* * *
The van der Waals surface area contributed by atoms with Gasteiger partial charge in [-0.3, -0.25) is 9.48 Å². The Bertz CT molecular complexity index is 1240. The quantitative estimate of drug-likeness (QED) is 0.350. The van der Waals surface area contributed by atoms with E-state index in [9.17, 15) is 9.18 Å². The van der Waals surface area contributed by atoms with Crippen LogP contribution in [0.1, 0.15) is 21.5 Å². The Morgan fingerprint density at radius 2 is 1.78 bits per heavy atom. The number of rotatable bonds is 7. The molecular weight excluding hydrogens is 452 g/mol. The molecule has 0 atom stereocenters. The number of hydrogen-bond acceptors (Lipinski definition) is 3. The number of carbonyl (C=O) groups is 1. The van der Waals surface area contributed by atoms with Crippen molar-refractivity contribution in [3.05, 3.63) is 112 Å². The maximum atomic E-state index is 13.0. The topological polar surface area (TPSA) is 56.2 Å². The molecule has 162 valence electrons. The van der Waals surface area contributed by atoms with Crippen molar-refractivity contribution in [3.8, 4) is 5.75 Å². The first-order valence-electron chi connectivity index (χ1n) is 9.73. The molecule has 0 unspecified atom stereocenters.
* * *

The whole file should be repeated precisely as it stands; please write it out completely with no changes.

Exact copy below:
The van der Waals surface area contributed by atoms with Gasteiger partial charge in [-0.3, -0.25) is 9.48 Å². The Bertz CT molecular complexity index is 1240. The quantitative estimate of drug-likeness (QED) is 0.350. The van der Waals surface area contributed by atoms with E-state index in [9.17, 15) is 9.18 Å². The van der Waals surface area contributed by atoms with Crippen LogP contribution in [0.1, 0.15) is 21.5 Å². The Morgan fingerprint density at radius 2 is 1.78 bits per heavy atom. The number of rotatable bonds is 7. The molecular weight excluding hydrogens is 452 g/mol. The molecule has 0 atom stereocenters. The number of hydrogen-bond acceptors (Lipinski definition) is 3. The number of carbonyl (C=O) groups is 1. The van der Waals surface area contributed by atoms with Crippen molar-refractivity contribution in [3.05, 3.63) is 112 Å². The maximum atomic E-state index is 13.0. The topological polar surface area (TPSA) is 56.2 Å². The molecule has 162 valence electrons. The van der Waals surface area contributed by atoms with Crippen molar-refractivity contribution in [3.8, 4) is 5.75 Å². The first-order valence-electron chi connectivity index (χ1n) is 9.73. The molecule has 0 unspecified atom stereocenters.